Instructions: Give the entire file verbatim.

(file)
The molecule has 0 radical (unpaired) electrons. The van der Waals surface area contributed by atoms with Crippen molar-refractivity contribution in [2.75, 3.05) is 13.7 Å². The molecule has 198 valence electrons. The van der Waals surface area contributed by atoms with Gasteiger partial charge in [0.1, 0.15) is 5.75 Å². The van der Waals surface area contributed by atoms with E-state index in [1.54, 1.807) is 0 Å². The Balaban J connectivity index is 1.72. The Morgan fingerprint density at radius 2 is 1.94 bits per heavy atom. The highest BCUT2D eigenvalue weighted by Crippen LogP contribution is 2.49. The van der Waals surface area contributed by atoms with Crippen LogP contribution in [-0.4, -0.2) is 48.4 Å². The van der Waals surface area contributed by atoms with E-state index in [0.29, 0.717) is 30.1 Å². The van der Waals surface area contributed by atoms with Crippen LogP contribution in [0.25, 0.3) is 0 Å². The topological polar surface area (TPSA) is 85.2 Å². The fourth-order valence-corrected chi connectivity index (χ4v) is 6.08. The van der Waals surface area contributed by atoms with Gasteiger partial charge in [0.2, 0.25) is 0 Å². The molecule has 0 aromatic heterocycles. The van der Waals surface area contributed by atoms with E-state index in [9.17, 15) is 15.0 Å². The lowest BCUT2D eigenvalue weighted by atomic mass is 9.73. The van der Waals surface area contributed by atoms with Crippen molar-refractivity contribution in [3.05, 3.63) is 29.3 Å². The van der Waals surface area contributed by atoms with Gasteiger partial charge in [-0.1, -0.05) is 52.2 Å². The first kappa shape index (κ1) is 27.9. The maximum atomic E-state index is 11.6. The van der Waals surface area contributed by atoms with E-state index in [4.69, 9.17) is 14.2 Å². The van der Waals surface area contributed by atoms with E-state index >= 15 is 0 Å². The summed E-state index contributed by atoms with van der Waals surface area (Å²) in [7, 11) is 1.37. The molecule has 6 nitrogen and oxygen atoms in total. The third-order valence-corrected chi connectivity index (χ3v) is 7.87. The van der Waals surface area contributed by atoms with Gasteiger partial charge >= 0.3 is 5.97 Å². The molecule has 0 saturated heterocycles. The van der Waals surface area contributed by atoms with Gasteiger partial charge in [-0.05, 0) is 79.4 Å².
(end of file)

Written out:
The molecule has 0 radical (unpaired) electrons. The van der Waals surface area contributed by atoms with Crippen molar-refractivity contribution in [2.75, 3.05) is 13.7 Å². The molecule has 198 valence electrons. The van der Waals surface area contributed by atoms with Gasteiger partial charge in [0.1, 0.15) is 5.75 Å². The van der Waals surface area contributed by atoms with E-state index in [1.54, 1.807) is 0 Å². The Balaban J connectivity index is 1.72. The Morgan fingerprint density at radius 2 is 1.94 bits per heavy atom. The highest BCUT2D eigenvalue weighted by Crippen LogP contribution is 2.49. The van der Waals surface area contributed by atoms with Crippen LogP contribution in [-0.4, -0.2) is 48.4 Å². The van der Waals surface area contributed by atoms with E-state index in [0.29, 0.717) is 30.1 Å². The van der Waals surface area contributed by atoms with Crippen LogP contribution in [0.25, 0.3) is 0 Å². The topological polar surface area (TPSA) is 85.2 Å². The fourth-order valence-corrected chi connectivity index (χ4v) is 6.08. The van der Waals surface area contributed by atoms with Gasteiger partial charge in [0.2, 0.25) is 0 Å². The molecule has 0 aromatic heterocycles. The van der Waals surface area contributed by atoms with E-state index in [9.17, 15) is 15.0 Å². The lowest BCUT2D eigenvalue weighted by atomic mass is 9.73. The van der Waals surface area contributed by atoms with Crippen molar-refractivity contribution in [3.05, 3.63) is 29.3 Å². The van der Waals surface area contributed by atoms with Gasteiger partial charge in [-0.1, -0.05) is 52.2 Å². The first kappa shape index (κ1) is 27.9. The maximum atomic E-state index is 11.6. The van der Waals surface area contributed by atoms with E-state index in [4.69, 9.17) is 14.2 Å². The van der Waals surface area contributed by atoms with E-state index >= 15 is 0 Å². The summed E-state index contributed by atoms with van der Waals surface area (Å²) in [7, 11) is 1.37. The molecule has 6 nitrogen and oxygen atoms in total. The third-order valence-corrected chi connectivity index (χ3v) is 7.87. The van der Waals surface area contributed by atoms with Gasteiger partial charge >= 0.3 is 5.97 Å². The molecule has 0 saturated heterocycles. The van der Waals surface area contributed by atoms with Gasteiger partial charge in [-0.05, 0) is 79.4 Å².